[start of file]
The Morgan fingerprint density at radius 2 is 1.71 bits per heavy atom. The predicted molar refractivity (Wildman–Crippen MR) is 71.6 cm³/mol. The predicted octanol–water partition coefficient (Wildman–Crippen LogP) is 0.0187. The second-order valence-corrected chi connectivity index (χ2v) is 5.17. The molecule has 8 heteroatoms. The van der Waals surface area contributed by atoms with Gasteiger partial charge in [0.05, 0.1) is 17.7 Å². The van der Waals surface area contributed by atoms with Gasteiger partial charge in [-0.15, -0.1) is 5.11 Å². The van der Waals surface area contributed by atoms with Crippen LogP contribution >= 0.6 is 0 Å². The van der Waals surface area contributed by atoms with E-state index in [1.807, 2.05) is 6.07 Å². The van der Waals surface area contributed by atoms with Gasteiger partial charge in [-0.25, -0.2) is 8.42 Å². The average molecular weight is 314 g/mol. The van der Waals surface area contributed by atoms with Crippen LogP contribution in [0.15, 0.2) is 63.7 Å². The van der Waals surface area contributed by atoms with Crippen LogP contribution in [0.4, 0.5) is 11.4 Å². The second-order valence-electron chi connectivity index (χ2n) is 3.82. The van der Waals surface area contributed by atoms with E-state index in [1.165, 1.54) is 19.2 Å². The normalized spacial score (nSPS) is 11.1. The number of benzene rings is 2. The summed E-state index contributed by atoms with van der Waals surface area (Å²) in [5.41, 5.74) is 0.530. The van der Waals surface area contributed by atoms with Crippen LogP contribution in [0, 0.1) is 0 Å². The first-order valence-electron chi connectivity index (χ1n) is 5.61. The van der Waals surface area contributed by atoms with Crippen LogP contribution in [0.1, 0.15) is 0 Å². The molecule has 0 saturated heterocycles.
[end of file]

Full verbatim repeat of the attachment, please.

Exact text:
The Morgan fingerprint density at radius 2 is 1.71 bits per heavy atom. The predicted molar refractivity (Wildman–Crippen MR) is 71.6 cm³/mol. The predicted octanol–water partition coefficient (Wildman–Crippen LogP) is 0.0187. The second-order valence-corrected chi connectivity index (χ2v) is 5.17. The molecule has 8 heteroatoms. The van der Waals surface area contributed by atoms with Gasteiger partial charge in [0.05, 0.1) is 17.7 Å². The van der Waals surface area contributed by atoms with Gasteiger partial charge in [-0.15, -0.1) is 5.11 Å². The van der Waals surface area contributed by atoms with Crippen LogP contribution >= 0.6 is 0 Å². The van der Waals surface area contributed by atoms with E-state index in [1.807, 2.05) is 6.07 Å². The van der Waals surface area contributed by atoms with Gasteiger partial charge in [-0.25, -0.2) is 8.42 Å². The average molecular weight is 314 g/mol. The van der Waals surface area contributed by atoms with Crippen LogP contribution in [0.15, 0.2) is 63.7 Å². The van der Waals surface area contributed by atoms with Crippen LogP contribution in [0.4, 0.5) is 11.4 Å². The second-order valence-electron chi connectivity index (χ2n) is 3.82. The van der Waals surface area contributed by atoms with E-state index in [1.165, 1.54) is 19.2 Å². The normalized spacial score (nSPS) is 11.1. The number of benzene rings is 2. The summed E-state index contributed by atoms with van der Waals surface area (Å²) in [5.41, 5.74) is 0.530. The van der Waals surface area contributed by atoms with Crippen LogP contribution in [0, 0.1) is 0 Å². The first-order valence-electron chi connectivity index (χ1n) is 5.61. The van der Waals surface area contributed by atoms with Crippen LogP contribution in [0.1, 0.15) is 0 Å². The molecule has 0 saturated heterocycles.